These agents are organic substances required by the body in small amounts for various metabolic processes. They are classified as fat-soluble or water-soluble. Vitamins A, D, E, and K are fat-soluble; biotin, folic acid, niacin, pantothenic acid, the B vitamins (ie, B-1, B-2, B-6, B-12), and vitamin C are generally water-soluble. These agents are clinically used for the prevention and treatment of specific vitamin-deficiency states.

Vitamin A (Aquasol A, Palmitate-A 5000)

Required for bone development, growth, night vision, and gonadal function and is a biochemical cofactor.

Ergocalciferol (Drisdol)

Vitamin D stimulates the absorption of calcium and phosphate from the intestines and decreases bone resorption.

Vitamin E (Nutr-E-Sol)

Vitamin E protects polyunsaturated fatty acids in membranes from free radical injury and stabilizes RBC membranes. Nutr-E-Sol is a specially formulated vitamin E complexed with polyethylene glycol 1000 succinate to allow direct absorption without biliary emulsification. This is the formulation of choice for vitamin E–replacement therapy in patients with cholestasis. The formulation contains 400 IU vitamin E/15 mL.

Phytonadione (Mephyton)

Vitamin K-1 is necessary for the production of clotting factors II, VII, IX, and X by serving as a cofactor during carboxylation of glutamic acid residues.

Folic acid

Important cofactor for enzymes used in production of RBCs.

Trace Elements

Class Summary

These agents are inorganic substances found in small amounts in the tissues and are required for various metabolic processes.

Polysaccharide-iron complex (Niferex, Nu-Iron)

A nutritionally essential inorganic substance. Polysaccharide-iron complex is a product that contains ferric iron. 150 mg equals 150 mg of elemental iron. Also available as elixir containing 100 mg elemental iron per 5 mL.

 

Follow-up

Further Outpatient Care

Consider diet restrictions and nutritional supplementations. Regular monitoring of vitamin A, vitamin E, folate levels, iron studies, and other parameters is recommended, depending on the underlying condition.

Deterrence/Prevention

Genetic counseling is indicated in cases of abetalipoproteinemia or hypobetalipoproteinemia, neuroacanthocytosis, McLeod, and In(Lu) Lu(a-b-) red cell phenotype.

Complications

Acanthocytosis may induce variable degrees of hemolytic anemia, depending on the underlying condition.

In abetalipoproteinemia, complications include chronic mild hemolysis with mild anemia and a moderately shortened red cell survival. Occasionally, anemia is more severe because of secondary iron and folate deficiency. Malabsorption or celiac syndrome leads to steatorrhea and failure to thrive in the first year of life. Retinitis pigmentosa develops within the first decade of life with night blindness and progressive loss of visual field and acuity. Ophthalmoplegia may eventually develop. Neurologic changes begin in the first-to-second decade of life, are progressive, and include sensory disturbances, movement disorders, muscle weakness, and mental retardation. Ataxic neurologic disease is progressive, with loss of ambulation by the third decade of life.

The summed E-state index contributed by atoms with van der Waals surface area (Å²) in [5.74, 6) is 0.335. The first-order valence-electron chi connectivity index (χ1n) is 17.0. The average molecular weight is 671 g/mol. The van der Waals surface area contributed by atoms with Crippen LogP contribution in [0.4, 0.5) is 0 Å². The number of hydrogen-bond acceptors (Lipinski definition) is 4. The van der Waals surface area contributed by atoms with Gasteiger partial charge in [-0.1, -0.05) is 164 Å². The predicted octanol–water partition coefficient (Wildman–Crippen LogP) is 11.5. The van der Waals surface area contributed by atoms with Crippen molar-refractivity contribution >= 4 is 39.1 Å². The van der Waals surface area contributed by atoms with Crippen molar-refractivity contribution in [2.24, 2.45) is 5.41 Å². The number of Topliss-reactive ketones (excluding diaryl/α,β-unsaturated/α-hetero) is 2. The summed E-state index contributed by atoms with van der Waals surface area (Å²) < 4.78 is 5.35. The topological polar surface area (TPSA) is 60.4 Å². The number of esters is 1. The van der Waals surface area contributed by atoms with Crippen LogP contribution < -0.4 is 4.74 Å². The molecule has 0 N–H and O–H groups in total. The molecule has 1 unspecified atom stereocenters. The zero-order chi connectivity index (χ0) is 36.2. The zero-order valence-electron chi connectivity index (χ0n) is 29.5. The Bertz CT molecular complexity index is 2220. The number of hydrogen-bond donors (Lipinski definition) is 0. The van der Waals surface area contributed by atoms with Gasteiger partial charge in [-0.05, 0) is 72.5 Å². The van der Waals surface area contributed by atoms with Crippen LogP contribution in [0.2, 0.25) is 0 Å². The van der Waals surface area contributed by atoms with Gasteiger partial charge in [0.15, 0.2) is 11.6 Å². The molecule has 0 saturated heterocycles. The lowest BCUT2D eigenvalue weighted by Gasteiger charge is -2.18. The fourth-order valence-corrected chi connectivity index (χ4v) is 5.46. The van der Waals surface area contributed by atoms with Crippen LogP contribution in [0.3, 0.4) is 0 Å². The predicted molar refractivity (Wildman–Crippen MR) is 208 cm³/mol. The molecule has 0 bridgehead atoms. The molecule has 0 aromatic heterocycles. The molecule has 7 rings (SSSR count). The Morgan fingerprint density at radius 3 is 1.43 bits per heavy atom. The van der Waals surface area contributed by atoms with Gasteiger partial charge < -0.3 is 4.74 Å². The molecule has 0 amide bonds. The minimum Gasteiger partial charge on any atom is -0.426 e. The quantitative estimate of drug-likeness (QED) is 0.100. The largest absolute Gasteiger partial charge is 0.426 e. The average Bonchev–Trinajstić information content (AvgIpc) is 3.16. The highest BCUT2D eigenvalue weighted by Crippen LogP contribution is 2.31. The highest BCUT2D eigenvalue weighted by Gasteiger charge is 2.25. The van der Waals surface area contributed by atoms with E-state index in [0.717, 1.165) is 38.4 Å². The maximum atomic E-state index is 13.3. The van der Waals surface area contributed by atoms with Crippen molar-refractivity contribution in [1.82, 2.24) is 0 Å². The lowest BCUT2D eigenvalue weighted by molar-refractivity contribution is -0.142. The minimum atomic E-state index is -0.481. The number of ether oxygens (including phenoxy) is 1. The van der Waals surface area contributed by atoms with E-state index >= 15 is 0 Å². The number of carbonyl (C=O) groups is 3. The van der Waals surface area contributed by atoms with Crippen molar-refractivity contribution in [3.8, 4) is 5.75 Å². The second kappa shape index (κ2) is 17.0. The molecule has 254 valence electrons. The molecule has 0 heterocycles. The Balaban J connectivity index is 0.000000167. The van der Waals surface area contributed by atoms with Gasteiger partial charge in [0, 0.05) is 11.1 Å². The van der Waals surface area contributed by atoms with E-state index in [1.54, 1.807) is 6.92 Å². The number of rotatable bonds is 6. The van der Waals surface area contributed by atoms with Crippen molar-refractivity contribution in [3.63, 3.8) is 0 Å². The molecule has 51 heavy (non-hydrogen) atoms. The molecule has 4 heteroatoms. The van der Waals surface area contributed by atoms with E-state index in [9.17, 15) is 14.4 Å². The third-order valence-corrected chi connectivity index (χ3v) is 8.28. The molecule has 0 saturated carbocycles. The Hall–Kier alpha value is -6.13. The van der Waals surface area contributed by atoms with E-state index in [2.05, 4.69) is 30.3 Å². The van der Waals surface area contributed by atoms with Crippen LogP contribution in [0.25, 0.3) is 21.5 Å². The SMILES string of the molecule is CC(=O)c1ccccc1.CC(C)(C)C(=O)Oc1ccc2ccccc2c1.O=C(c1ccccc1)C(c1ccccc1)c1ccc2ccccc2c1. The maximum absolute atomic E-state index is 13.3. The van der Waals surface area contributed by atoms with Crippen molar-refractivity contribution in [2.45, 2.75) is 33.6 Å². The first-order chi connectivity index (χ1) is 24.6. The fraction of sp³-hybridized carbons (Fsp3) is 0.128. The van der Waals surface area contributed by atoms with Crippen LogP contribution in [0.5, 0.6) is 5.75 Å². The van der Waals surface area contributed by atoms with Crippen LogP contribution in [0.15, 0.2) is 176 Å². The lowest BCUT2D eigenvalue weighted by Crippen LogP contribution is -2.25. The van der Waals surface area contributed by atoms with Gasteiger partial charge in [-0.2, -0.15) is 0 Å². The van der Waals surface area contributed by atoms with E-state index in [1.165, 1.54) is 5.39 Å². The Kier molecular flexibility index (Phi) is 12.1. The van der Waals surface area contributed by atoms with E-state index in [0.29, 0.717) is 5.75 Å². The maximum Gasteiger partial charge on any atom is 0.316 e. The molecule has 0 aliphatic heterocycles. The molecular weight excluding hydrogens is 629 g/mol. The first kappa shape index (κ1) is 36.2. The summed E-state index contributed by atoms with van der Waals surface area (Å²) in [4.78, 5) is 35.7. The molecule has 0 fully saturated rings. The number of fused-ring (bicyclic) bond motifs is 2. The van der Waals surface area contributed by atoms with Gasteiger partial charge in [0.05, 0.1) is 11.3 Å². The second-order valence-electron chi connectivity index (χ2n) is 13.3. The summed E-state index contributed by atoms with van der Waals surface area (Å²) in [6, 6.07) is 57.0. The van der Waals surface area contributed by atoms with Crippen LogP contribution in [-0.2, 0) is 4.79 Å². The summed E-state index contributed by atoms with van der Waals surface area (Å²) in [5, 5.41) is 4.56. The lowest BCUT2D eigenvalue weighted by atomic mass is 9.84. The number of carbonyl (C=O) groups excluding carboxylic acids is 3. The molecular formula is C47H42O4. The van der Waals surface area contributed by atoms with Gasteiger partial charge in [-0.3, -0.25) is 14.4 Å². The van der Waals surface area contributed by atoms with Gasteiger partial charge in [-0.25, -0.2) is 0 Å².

In neuroacanthocytosis, including X-linked McLeod syndrome, hematologic manifestations are usually minimal; however, neurologic symptoms are progressive and manifest in the second-to-fifth decade of life, except for pantothenate kinase-associated neurodegeneration, which manifests in childhood. Neurologic symptoms include dyskinesias, cognitive deterioration, and progressive neurodegeneration, mainly of the basal ganglia. McLeod syndrome may also lead to generalized seizures, arrhythmias, and dilated cardiomyopathy.

Red cells of individuals with the McLeod blood group (who are prone to develop McLeod syndrome) lack Kx antigen, a membrane precursor of the Kell antigen, and may become sensitized, requiring McLeod red cells for transfusions.

Prognosis

Complications of abetalipoproteinemia progress to cause death in the second or third decade. The clinical course of spur cell anemia is progressive and usually fatal because of end-stage liver disease. Life expectancy is reduced in the various forms of neuroacanthocytosis.

A study by Walker et al of patients with chorea-acanthocytosis or McLeod syndrome found causes of mortality to include pneumonia, cardiac disease, seizure, suicide, and sepsis, with suicidality associated with 10% of individuals with chorea-acanthocytosis.[23]

Patient Education

The Genetics Home Reference from the US National Library of Medicine provides excellent updated information and multiple links for further study on abetalipoproteinemia.